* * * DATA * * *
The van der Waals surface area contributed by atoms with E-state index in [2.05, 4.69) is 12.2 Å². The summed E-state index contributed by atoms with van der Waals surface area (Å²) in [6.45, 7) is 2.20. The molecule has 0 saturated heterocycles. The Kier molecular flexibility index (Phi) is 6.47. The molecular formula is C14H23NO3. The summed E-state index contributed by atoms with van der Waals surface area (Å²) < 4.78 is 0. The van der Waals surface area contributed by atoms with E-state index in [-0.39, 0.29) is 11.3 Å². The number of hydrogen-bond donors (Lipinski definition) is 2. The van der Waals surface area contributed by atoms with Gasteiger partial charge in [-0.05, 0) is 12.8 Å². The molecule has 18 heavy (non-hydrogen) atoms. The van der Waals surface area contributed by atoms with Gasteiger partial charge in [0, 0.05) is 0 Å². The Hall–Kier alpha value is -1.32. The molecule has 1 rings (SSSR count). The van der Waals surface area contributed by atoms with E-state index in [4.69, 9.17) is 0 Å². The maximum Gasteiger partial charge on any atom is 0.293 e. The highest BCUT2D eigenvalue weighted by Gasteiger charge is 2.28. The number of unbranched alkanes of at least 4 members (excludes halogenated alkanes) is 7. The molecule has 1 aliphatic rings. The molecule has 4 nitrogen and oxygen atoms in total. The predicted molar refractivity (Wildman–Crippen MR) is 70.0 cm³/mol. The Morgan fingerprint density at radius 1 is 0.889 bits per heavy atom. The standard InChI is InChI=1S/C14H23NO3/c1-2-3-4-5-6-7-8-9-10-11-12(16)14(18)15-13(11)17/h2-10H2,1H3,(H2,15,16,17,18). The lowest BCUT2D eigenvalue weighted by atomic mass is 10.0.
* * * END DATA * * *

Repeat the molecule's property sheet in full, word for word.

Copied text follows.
The van der Waals surface area contributed by atoms with E-state index in [2.05, 4.69) is 12.2 Å². The summed E-state index contributed by atoms with van der Waals surface area (Å²) in [6.45, 7) is 2.20. The molecule has 0 saturated heterocycles. The Kier molecular flexibility index (Phi) is 6.47. The molecular formula is C14H23NO3. The summed E-state index contributed by atoms with van der Waals surface area (Å²) < 4.78 is 0. The van der Waals surface area contributed by atoms with E-state index in [-0.39, 0.29) is 11.3 Å². The number of hydrogen-bond donors (Lipinski definition) is 2. The van der Waals surface area contributed by atoms with Gasteiger partial charge in [-0.05, 0) is 12.8 Å². The molecule has 18 heavy (non-hydrogen) atoms. The van der Waals surface area contributed by atoms with Gasteiger partial charge in [0, 0.05) is 0 Å². The Hall–Kier alpha value is -1.32. The molecule has 1 rings (SSSR count). The van der Waals surface area contributed by atoms with E-state index in [4.69, 9.17) is 0 Å². The maximum Gasteiger partial charge on any atom is 0.293 e. The highest BCUT2D eigenvalue weighted by Gasteiger charge is 2.28. The number of unbranched alkanes of at least 4 members (excludes halogenated alkanes) is 7. The molecule has 1 aliphatic rings. The molecule has 4 nitrogen and oxygen atoms in total. The predicted molar refractivity (Wildman–Crippen MR) is 70.0 cm³/mol. The Morgan fingerprint density at radius 1 is 0.889 bits per heavy atom. The standard InChI is InChI=1S/C14H23NO3/c1-2-3-4-5-6-7-8-9-10-11-12(16)14(18)15-13(11)17/h2-10H2,1H3,(H2,15,16,17,18). The lowest BCUT2D eigenvalue weighted by atomic mass is 10.0.